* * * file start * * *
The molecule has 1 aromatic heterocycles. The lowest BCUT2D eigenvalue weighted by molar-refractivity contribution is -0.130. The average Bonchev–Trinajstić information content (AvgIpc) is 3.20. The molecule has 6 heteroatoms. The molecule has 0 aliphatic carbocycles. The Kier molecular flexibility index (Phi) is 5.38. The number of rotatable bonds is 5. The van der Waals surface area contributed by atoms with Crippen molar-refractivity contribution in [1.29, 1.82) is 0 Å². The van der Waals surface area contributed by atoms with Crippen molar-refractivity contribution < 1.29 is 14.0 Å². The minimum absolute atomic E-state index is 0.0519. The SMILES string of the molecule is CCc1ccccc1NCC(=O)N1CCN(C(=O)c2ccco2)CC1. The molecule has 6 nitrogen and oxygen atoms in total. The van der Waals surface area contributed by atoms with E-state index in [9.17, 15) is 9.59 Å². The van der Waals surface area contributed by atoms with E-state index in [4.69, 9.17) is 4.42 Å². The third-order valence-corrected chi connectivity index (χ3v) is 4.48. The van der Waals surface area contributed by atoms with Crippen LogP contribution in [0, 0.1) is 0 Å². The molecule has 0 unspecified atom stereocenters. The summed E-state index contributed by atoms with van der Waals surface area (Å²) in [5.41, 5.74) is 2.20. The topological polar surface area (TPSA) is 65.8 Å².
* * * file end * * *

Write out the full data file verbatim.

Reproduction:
The molecule has 1 aromatic heterocycles. The lowest BCUT2D eigenvalue weighted by molar-refractivity contribution is -0.130. The average Bonchev–Trinajstić information content (AvgIpc) is 3.20. The molecule has 6 heteroatoms. The molecule has 0 aliphatic carbocycles. The Kier molecular flexibility index (Phi) is 5.38. The number of rotatable bonds is 5. The van der Waals surface area contributed by atoms with Crippen molar-refractivity contribution in [1.29, 1.82) is 0 Å². The van der Waals surface area contributed by atoms with Crippen molar-refractivity contribution < 1.29 is 14.0 Å². The minimum absolute atomic E-state index is 0.0519. The SMILES string of the molecule is CCc1ccccc1NCC(=O)N1CCN(C(=O)c2ccco2)CC1. The molecule has 6 nitrogen and oxygen atoms in total. The van der Waals surface area contributed by atoms with E-state index in [9.17, 15) is 9.59 Å². The van der Waals surface area contributed by atoms with E-state index in [4.69, 9.17) is 4.42 Å². The third-order valence-corrected chi connectivity index (χ3v) is 4.48. The van der Waals surface area contributed by atoms with Crippen LogP contribution in [0, 0.1) is 0 Å². The molecule has 0 unspecified atom stereocenters. The summed E-state index contributed by atoms with van der Waals surface area (Å²) in [5.41, 5.74) is 2.20. The topological polar surface area (TPSA) is 65.8 Å².